Tamara: Thank you for that link. It is astonishing.
Jeff G: Agree 100%, but let's not bully Dave ;-).
Cliff M: Good fight. One does not have to be stronger. In fact one doesn't even have to win the fight. Just send the message. Trade a bloody nose for a vicious bite or whatever. It's defence. The rule is to send a clear message and yet not to escalate it too much. Kids need to be taught rules like 'never kick somebody on the floor' and all the stuff that we knew when we were young. The right balance must be struck.
Jeff M: Hahaha If it's a liberal Latino kid it will believe that her parents will leave her behind. Liberals believe such things. My fight technique for the little one: become conservative (we believe in families)!
Hamilton: That doesn't wash with me. Everybody was bullied. The survivors may simply have used the standard explanation for mass shoutings that our culture provides instead of sharing their actual observations. BTW I also don't like Mondays.
Thanks for sharing that school bully story. At some point authorities do have to react. I'm not an anarchist. I don't know how extreme the kid was and if the punishment for the family was appropriate or too harsh.
Let's expand on the problem that there are psychopaths. Does a new school protect kids? Most psychopaths are very talented in organizing new followers in no time. So maybe the parents had to learn a lesson, were justly punished and have changed the way they raised their child. But maybe the child is born with innate psychopathy (note: can't be cured), in which case the school change only punishes the innocent parents who can't change anything.
What advice to give to kids (and adults)? Psychopaths command their followers with lies against their victims. Kids should not end up in the followership of such a (usually charming) individual. The bomb is diffused by telling kids to always check whether an accusation is true before it passes judgement.
- Is the accusation plausible?
- Is there evidence to substantiate the accusation?
- Is their another explanation for the evidence?
- Does the punishment fit the crime?
- If all victims of the bully and his followers 'had it coming' (according to them), the kid better does not follow the mob and speak out against the bully.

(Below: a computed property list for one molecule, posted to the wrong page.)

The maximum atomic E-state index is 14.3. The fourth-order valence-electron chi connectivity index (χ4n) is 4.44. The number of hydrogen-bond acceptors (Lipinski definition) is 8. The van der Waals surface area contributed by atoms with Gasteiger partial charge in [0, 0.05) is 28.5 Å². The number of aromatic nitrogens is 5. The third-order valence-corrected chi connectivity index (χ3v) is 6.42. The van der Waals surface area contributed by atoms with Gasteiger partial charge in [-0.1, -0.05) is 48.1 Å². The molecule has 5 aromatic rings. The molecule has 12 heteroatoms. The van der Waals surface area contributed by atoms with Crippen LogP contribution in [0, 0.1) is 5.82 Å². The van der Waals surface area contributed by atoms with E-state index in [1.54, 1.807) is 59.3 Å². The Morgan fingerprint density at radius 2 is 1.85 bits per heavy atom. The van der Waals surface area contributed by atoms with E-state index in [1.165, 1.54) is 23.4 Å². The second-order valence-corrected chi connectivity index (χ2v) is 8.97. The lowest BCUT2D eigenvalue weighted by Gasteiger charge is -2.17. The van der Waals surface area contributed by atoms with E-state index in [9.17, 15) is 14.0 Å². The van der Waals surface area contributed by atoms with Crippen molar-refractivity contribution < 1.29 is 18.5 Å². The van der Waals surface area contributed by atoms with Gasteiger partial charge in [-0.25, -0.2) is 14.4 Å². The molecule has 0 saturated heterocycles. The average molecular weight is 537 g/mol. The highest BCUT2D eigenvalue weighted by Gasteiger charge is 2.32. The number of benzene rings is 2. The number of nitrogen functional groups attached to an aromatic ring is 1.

As he loses followers, he loses his power (and can occasionally be beaten up by the group when he attacks somebody - that only helps with learnt psychopathy, but is a moral practice in either way).
Dr Green: I think children who don't learn to deal with bullies on their own and e.g. to ignore verbal taunts, will never learn to stand for something unpopular. They will stand for nothing and certainly not for their country, which ideologues tell them to hate.
Purcell: I think the way children deal with bullies determines more the future of the country than toilet discussions. I see the queer toilet debate as a sympton of our inability to reason with one another. This is why I think kids need to learn it again. They have to solve conflicts - even irrational ones as with bullies. P.S. I would never stop you from using the lady's room. Speaking of bullying ;-).
Dave V: No conspiracy theories on this thread please. Whatever it is, let's blame it on the Jews for now.
Purcell again: The human nature as such will never change and some personality disorders are innate. You show a good grasp on the issue in this comment IMHO.
Hamilton Added Dec 13, 2017 - 4:49pm
Benjamin Goldstein:
On the Columbine massacre, there's nothing for you to wash. There was a bona fide recounting of a verbal exchange between one of the murderers and one of the victim students, indicating that the murderer had been teased or bullied (don't know the extent of it) and was taking it out on the victim, and evidently a whole lot more kids. You can find a detailed accounting of the massacre online. I was amazed at how much detail was in there. It's not graphic but with a vivid imagination and sufficient sensitivity, it's a bit of a hard read.